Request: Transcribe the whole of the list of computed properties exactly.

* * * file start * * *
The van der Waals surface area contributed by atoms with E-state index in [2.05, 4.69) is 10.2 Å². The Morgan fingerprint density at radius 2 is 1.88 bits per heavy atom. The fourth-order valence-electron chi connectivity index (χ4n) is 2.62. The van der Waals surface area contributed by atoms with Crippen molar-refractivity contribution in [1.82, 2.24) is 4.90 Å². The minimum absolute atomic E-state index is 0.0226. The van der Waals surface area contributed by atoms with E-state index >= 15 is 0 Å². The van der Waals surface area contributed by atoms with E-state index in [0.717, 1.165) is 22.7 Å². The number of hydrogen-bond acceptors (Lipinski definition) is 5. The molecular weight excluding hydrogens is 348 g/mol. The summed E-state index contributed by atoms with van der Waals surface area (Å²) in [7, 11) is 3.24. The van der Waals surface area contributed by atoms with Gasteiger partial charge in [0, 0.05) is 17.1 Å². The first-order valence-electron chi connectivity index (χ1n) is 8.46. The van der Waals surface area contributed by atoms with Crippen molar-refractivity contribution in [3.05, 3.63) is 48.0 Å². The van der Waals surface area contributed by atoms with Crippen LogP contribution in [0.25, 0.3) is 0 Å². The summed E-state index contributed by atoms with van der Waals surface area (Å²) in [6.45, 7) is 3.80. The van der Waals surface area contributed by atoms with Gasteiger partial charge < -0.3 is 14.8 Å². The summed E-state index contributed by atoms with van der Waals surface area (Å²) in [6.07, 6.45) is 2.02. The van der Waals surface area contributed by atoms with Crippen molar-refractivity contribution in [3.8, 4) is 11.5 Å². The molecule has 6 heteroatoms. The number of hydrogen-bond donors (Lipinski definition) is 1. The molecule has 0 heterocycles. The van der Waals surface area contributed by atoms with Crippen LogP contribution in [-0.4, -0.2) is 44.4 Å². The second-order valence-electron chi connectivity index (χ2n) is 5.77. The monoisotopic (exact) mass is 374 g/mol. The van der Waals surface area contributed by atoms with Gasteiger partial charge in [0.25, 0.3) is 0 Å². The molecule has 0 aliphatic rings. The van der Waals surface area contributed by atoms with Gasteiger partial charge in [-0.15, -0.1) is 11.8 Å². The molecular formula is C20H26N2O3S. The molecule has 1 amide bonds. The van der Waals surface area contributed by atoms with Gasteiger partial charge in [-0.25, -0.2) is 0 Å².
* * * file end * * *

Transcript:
The van der Waals surface area contributed by atoms with E-state index in [2.05, 4.69) is 10.2 Å². The Morgan fingerprint density at radius 2 is 1.88 bits per heavy atom. The fourth-order valence-electron chi connectivity index (χ4n) is 2.62. The van der Waals surface area contributed by atoms with Crippen molar-refractivity contribution in [1.82, 2.24) is 4.90 Å². The minimum absolute atomic E-state index is 0.0226. The van der Waals surface area contributed by atoms with E-state index >= 15 is 0 Å². The van der Waals surface area contributed by atoms with E-state index in [0.717, 1.165) is 22.7 Å². The number of hydrogen-bond acceptors (Lipinski definition) is 5. The molecular weight excluding hydrogens is 348 g/mol. The summed E-state index contributed by atoms with van der Waals surface area (Å²) in [7, 11) is 3.24. The van der Waals surface area contributed by atoms with Gasteiger partial charge in [0, 0.05) is 17.1 Å². The first-order valence-electron chi connectivity index (χ1n) is 8.46. The van der Waals surface area contributed by atoms with Crippen molar-refractivity contribution in [3.05, 3.63) is 48.0 Å². The van der Waals surface area contributed by atoms with Crippen LogP contribution in [0.25, 0.3) is 0 Å². The summed E-state index contributed by atoms with van der Waals surface area (Å²) in [6.45, 7) is 3.80. The van der Waals surface area contributed by atoms with Gasteiger partial charge < -0.3 is 14.8 Å². The summed E-state index contributed by atoms with van der Waals surface area (Å²) in [6.07, 6.45) is 2.02. The van der Waals surface area contributed by atoms with Crippen molar-refractivity contribution in [3.8, 4) is 11.5 Å². The molecule has 6 heteroatoms. The number of hydrogen-bond donors (Lipinski definition) is 1. The molecule has 0 heterocycles. The van der Waals surface area contributed by atoms with Crippen LogP contribution in [-0.4, -0.2) is 44.4 Å². The second-order valence-electron chi connectivity index (χ2n) is 5.77. The monoisotopic (exact) mass is 374 g/mol. The van der Waals surface area contributed by atoms with Gasteiger partial charge in [0.25, 0.3) is 0 Å². The molecule has 0 aliphatic rings. The van der Waals surface area contributed by atoms with Gasteiger partial charge in [-0.15, -0.1) is 11.8 Å². The molecular formula is C20H26N2O3S. The molecule has 1 amide bonds. The van der Waals surface area contributed by atoms with Gasteiger partial charge in [-0.25, -0.2) is 0 Å².